This benchmark suite includes code that evaluates the performance of the GPU and the attached host system at three levels. The 1st level ("Level 0") measures basic low-level performance of the system, such as, transfer of data beetween host and device memories, device memory access and maximum number of single and double precission flop/s on th GPU. At the next level ("Level 1") it uses more complex code such as FFT, BLAS, prefix-sum, sorting or sparse matrix-vector multiplication. Finally, at the last level ("Level 2") it uses actual application code, such as, S3D which is a compute-intensive kernel from the S3D turbulent combustion simulation application.

These performance results should provide a good indication of the computation power of a single GPU. Note that there are libraries with code optimized to run on Nvidia GPUs which can be invoked by application code running on the host side (the CPUS). The routines in these libraries can provide performance levels similar to those presented below.

Table 3Performance of Tesla M2070 GPU on EOS Nodes

Name Description Results
BusSpeedDownload bandwidth of transferring data across the PCIe bus from host memory to device memory 6.0266 GB/sec
BusSpeedReadback bandwidth of reading data back from a device across the PCIe bus 6.5736 GB/sec
MaxFlops maximum achievable floating point performance using a combination of auto-generated and hand coded kernels 1002.5300 Gflops/s single precision
503.3490 Gflops/s double precision
DeviceMemory bandwidth of memory accesses to various types of device memory (global, local, and image) 86.9093 GB/s gmem_readbw
11.8742 GB/s gmem_readbw_strided
101.0080 GB/s gmem_writebw
3.7163 GB/s gmem_writebw_strided
359.2450 GB/s lmem_readbw
439.3810 GB/s lmem_writebw
70.5548 GB/sec tex_readbw
FFT forward and reverse 1D FFT 293.8790 Gflop/sfft_sp
30.3562 Gflop/sfft_sp_pcie
294.6240 Gflop/sifft_sp
30.3642 Gflop/sifft_sp_pcie
138.7820 Gflop/sfft_dp
15.0926 Gflop/sfft_dp_pcie
139.0630 Gflop/sifft_dp
15.0959 Gflop/sifft_dp_pcie
SGEMM matrix-matrix multiply 597.5220 Gflop/ssgemm_n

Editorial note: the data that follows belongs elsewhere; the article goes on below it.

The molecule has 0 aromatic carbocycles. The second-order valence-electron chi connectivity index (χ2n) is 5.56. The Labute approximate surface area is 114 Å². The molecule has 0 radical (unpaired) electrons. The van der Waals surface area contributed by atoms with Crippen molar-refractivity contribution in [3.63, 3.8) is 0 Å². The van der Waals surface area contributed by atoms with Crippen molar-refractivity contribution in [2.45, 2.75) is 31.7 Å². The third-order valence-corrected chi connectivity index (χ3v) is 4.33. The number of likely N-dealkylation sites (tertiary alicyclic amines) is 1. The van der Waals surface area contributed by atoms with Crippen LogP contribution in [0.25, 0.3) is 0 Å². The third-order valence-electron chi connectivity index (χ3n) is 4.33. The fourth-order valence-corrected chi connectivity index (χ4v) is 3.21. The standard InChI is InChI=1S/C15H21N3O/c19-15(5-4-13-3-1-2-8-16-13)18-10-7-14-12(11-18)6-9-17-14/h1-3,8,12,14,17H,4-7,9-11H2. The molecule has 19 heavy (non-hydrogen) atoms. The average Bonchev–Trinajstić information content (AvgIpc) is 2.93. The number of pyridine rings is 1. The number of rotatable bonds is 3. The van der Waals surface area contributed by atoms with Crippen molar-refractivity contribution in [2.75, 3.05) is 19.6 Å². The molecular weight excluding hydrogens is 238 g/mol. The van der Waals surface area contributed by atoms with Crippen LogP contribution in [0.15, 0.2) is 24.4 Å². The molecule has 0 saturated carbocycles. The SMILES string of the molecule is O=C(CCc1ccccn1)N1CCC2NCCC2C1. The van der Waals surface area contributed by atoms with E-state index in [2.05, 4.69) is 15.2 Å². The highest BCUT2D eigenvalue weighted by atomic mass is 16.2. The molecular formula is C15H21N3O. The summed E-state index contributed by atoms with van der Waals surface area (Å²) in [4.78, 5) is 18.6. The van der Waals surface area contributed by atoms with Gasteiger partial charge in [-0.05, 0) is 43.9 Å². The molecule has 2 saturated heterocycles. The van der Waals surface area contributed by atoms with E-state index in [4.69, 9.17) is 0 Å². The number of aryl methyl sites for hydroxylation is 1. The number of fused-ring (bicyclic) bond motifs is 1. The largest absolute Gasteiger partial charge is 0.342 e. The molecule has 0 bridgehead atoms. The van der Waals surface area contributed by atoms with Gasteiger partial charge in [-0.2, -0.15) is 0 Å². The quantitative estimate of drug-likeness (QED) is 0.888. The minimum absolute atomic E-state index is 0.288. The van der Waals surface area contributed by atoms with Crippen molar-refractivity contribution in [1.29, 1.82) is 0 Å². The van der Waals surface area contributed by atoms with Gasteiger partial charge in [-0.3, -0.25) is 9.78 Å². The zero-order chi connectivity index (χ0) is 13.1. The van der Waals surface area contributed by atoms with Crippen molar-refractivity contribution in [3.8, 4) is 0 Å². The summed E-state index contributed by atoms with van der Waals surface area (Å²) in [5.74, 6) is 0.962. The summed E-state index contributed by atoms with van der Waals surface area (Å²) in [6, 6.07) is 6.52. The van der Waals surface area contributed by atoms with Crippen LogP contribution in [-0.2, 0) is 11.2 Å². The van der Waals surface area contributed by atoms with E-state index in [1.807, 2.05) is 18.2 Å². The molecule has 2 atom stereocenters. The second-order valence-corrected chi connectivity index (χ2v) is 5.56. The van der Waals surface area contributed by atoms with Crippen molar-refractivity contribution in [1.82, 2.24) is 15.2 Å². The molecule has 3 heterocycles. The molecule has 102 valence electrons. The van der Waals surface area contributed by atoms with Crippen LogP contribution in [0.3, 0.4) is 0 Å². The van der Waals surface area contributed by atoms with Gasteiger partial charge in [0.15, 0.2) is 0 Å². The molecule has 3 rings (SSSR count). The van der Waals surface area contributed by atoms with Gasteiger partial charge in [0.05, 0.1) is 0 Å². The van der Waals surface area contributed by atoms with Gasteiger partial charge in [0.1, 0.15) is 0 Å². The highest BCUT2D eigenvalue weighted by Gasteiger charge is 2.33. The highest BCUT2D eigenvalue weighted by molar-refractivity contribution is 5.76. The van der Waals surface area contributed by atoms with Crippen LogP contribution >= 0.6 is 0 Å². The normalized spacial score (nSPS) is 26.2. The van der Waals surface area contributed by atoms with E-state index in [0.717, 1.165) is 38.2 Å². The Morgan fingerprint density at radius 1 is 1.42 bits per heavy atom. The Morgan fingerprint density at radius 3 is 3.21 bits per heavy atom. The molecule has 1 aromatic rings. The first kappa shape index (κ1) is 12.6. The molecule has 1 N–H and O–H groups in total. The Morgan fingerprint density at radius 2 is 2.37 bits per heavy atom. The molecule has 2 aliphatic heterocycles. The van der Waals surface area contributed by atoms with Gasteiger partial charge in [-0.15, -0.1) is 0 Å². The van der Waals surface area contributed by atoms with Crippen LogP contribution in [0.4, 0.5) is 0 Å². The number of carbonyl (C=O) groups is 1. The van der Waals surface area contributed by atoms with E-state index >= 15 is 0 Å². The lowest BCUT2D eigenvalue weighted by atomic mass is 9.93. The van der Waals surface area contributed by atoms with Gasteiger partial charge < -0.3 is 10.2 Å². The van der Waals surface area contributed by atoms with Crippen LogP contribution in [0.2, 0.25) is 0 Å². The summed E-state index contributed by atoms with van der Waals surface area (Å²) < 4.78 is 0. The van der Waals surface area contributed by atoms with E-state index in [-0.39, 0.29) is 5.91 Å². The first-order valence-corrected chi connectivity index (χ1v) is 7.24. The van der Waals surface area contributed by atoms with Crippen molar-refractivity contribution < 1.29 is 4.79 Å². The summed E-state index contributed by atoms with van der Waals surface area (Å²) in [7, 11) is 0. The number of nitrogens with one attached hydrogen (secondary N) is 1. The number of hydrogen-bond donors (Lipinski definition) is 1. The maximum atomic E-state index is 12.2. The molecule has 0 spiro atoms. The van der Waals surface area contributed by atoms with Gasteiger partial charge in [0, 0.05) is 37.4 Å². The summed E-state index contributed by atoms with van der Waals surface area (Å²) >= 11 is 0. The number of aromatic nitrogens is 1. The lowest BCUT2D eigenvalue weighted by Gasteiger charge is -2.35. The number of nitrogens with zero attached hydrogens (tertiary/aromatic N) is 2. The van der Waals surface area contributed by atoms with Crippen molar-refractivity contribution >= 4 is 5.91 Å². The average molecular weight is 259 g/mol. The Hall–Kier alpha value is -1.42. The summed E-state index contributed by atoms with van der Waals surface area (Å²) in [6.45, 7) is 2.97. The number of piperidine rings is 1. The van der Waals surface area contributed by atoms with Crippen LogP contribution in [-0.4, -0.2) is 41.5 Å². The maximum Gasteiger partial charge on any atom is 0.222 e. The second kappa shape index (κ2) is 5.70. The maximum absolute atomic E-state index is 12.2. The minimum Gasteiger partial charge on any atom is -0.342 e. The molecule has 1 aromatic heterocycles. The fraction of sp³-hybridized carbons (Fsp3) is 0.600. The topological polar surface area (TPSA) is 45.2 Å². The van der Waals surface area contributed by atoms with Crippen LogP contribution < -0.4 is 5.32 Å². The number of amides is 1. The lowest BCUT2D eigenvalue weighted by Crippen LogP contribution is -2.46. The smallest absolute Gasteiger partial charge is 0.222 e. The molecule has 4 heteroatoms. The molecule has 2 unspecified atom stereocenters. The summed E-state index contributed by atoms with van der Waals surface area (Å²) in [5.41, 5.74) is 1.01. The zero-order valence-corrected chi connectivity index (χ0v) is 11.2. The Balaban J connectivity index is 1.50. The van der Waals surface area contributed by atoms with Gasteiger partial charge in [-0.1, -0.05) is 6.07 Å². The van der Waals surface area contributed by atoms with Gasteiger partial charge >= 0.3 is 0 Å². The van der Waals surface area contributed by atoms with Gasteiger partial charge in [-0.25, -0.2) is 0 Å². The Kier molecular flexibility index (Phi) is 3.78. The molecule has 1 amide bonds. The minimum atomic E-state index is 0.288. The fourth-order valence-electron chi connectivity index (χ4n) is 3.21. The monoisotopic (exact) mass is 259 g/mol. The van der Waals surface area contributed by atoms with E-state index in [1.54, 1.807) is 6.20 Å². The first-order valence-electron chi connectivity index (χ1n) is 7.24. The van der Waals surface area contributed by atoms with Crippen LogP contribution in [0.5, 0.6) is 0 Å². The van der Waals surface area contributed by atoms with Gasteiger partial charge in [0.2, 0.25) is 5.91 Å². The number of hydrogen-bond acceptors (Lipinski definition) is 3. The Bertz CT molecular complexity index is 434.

593.7600 Gflop/ssgemm_t
523.2060 Gflop/ssgemm_n_pcie
520.3190 Gflop/ssgemm_t_pcie
297.5860 Gflop/sdgemm_n
296.5840 Gflop/sdgemm_t
240.0230 Gflop/sdgemm_n_pcie
239.3710 Gflop/sdgemm_t_pcie
MD computation of the Lennard-Jones potential from molecular dynamics 27.8055 GB/s md_sp_bw
12.4559 GB/s md_sp_bw_pcie
33.7287 GB/s md_dp_bw
17.8052 GB/s md_dp_bw_pcie
Reduction reduction operation on an array of single or double precision floating point values 89.6222 GB/s reduction
5.6067 GB/s reduction_pcie
90.4315 GB/s reduction_dp
5.6141 GB/s reduction_dp_pcie
Scan parallel prefix sum on an array of single or double precision floating point values 27.8229 GB/s scan
0.0065 GB/s scan_pcie
19.5829 GB/s scan_dp
0.0065 GB/s scan_dp_pcie
Sort sorts an array of key-value pairs using a radix sort algorithm 1.6585 sort
1.0837 GB/s sort_pcie
Spmv sparse matrix-vector multiplication 0.6816 Gflop/sspmv_csr_scalar_sp
0.4615 Gflop/sspmv_csr_scalar_sp_pcie
0.6428 Gflop/sspmv_csr_scalar_dp
0.3861 Gflop/sspmv_csr_scalar_dp_pcie
0.6551 Gflop/sspmv_csr_scalar_pad_sp
0.4506 Gflop/sspmv_csr_scalar_pad_sp_pcie
0.6363 Gflop/sspmv_csr_scalar_pad_dp
0.3846 Gflop/sspmv_csr_scalar_pad_dp_pcie
9.8940 Gflop/sspmv_csr_vector_sp
1.2491 Gflop/sspmv_csr_vector_sp_pcie
8.6651 Gflop/sspmv_csr_vector_dp
0.8700 Gflop/sspmv_csr_vector_dp_pcie
10.4728 Gflop/sspmv_csr_vector_pad_sp
1.2681 Gflop/sspmv_csr_vector_pad_sp_pcie
9.1886 Gflop/sspmv_csr_vector_pad_dp
0.8790 Gflop/sspmv_csr_vector_pad_dp_pcie
7.5770 Gflop/sspmv_ellpackr_sp
6.1492 Gflop/sspmv_ellpackr_dp